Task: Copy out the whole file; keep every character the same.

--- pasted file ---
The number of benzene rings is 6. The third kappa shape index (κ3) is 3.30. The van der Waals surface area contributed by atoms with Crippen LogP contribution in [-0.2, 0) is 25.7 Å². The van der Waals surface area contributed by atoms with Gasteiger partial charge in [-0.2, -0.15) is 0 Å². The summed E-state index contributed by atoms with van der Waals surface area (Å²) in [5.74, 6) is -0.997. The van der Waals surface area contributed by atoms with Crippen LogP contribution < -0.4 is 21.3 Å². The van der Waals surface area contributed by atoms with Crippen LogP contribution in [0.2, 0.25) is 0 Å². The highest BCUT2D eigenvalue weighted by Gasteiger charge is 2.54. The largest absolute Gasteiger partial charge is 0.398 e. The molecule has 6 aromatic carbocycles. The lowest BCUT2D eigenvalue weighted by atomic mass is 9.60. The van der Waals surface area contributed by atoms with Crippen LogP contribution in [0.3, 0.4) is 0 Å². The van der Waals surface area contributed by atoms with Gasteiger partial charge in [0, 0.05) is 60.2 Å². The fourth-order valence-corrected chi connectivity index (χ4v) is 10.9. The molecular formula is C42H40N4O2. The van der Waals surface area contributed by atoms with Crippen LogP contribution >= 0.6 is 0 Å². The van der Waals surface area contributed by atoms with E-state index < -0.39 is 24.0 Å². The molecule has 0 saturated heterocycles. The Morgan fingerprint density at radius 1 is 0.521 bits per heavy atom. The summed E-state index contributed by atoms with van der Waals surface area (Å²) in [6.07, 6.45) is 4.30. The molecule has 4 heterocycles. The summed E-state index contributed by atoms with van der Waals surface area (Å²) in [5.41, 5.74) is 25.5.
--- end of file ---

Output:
The number of benzene rings is 6. The third kappa shape index (κ3) is 3.30. The van der Waals surface area contributed by atoms with Crippen LogP contribution in [-0.2, 0) is 25.7 Å². The van der Waals surface area contributed by atoms with Gasteiger partial charge in [-0.2, -0.15) is 0 Å². The summed E-state index contributed by atoms with van der Waals surface area (Å²) in [5.74, 6) is -0.997. The van der Waals surface area contributed by atoms with Crippen LogP contribution < -0.4 is 21.3 Å². The van der Waals surface area contributed by atoms with Crippen LogP contribution in [0.2, 0.25) is 0 Å². The highest BCUT2D eigenvalue weighted by Gasteiger charge is 2.54. The largest absolute Gasteiger partial charge is 0.398 e. The molecule has 6 aromatic carbocycles. The lowest BCUT2D eigenvalue weighted by atomic mass is 9.60. The van der Waals surface area contributed by atoms with Crippen LogP contribution in [0.3, 0.4) is 0 Å². The van der Waals surface area contributed by atoms with Gasteiger partial charge in [0, 0.05) is 60.2 Å². The fourth-order valence-corrected chi connectivity index (χ4v) is 10.9. The molecular formula is C42H40N4O2. The van der Waals surface area contributed by atoms with Crippen LogP contribution >= 0.6 is 0 Å². The van der Waals surface area contributed by atoms with E-state index < -0.39 is 24.0 Å². The molecule has 0 saturated heterocycles. The Morgan fingerprint density at radius 1 is 0.521 bits per heavy atom. The summed E-state index contributed by atoms with van der Waals surface area (Å²) in [6.07, 6.45) is 4.30. The molecule has 4 heterocycles. The summed E-state index contributed by atoms with van der Waals surface area (Å²) in [5.41, 5.74) is 25.5.